As Indiana Jones once wisely said, artifacts “belong in a museum.” And whether you’re a history junkie or just someone who likes taking a peek at the old and ancient, you have to tip your hat to the Indys of the world who know how to handle hot-ticket artifacts.
However, while archeologists aren’t battling Nazis with a trusty whip to bring pieces of history to your local museum, some famous artifacts have stirred up a lot of baggage and controversy. In fact, some sent waves through scientific communities, with conflicts playing out in arguments, forgery trials, and all manner of scientific queries.
Below are 10 artifacts that stirred up controversy and put the science community at each others’ throats…
1. Dumbuck Crannog: In 1898, amateur archeologist William Donnelly unearthed an ancient stone-and-timber jetties preserved by the river at Dumbuck. Afterward, Donnelly and other archeologists—even the local community—launched a full-scale dig that uncovered even more in the area. That’s when the not-so-amateur archeologist Robert Munro stepped in…
Munro claimed everything found was forged, even writing a 400-page book on the topic (geez, Rob), and he and Donnelly carried out a long-winded argument through the local papers. In 1998, archeologists returned to the site and confirmed Munro’s suspicions: everything was a forgery. But who planted it all? No one’s quite sure.
Helbig actually obtained the pin from Francesco Martinetti, a renowned smuggler and forgery dealer. Scientists doubted the authenticity after that information leaked. In 2011, the Prehistoric and Ethnographic National Museum tested the pin with up-to-date technology and discovered that it was, surprisingly to some, authentic.
While Jordan has turned silent on its claims of authenticity, some scholars believe they’re, at most, 50 years old.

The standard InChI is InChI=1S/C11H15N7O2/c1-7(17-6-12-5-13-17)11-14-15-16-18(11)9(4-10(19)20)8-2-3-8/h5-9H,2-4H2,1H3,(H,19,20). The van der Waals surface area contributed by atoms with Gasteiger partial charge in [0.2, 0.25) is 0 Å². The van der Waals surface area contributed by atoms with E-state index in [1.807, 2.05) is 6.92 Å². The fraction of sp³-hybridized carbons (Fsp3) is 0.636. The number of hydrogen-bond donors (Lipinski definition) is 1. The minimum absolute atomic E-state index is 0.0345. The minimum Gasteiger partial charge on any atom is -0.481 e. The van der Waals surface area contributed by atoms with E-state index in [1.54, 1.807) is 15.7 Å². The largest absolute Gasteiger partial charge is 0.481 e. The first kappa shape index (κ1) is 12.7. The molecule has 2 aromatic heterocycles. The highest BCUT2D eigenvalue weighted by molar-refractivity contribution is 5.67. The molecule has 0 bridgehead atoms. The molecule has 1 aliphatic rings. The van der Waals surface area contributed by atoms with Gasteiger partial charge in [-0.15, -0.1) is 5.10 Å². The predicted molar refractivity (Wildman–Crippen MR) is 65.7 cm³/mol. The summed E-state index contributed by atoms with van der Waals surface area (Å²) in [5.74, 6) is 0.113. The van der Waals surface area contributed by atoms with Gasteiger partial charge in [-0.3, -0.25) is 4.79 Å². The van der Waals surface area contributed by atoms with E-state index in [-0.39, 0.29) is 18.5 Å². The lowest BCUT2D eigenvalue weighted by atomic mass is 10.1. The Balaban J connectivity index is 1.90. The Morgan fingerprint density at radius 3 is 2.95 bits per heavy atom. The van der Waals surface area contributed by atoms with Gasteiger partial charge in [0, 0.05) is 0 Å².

5. The Davenport Tablets: When archeologist Jacob Gass found four tablets he believed proved a “lost white race” that influenced Native American culture in a Davenport mound, scientists leapt at the chance to decode his findings. The only problem? The text on the tablets were just a random collection of letters and symbols—it was gobbledygook.
For its part, the Davenport Academy furiously backed Gass’s initial hypothesis, however, which struck a massive blow to the organization’s credibility.
No one bought his theory, and he destroyed all copies of the book he wrote on the topic.
No one’s quite sure if there’s any truth to the letter, or if the secret Gospel exists, but Smith was a highly respected scholar. Would he forge such a letter?
Some theories, and even the History Channel, proposed archeologists are covering up a greater truth about these stones.
As most codices were supposed to have been destroyed by the Spanish, few people were ready to accept this newfound addition to what we understand about the ancient tribe. To this day, no one’s quite sure of its authenticity.
Owned by Oded Golan, a man who faced the most extensive criminal trial in history, no one can verify where exactly it came from.
Some of these items may look like a load of nothing, but the possible historical revelations behind them demands that these questions of forgery be answered—that’s for sure!
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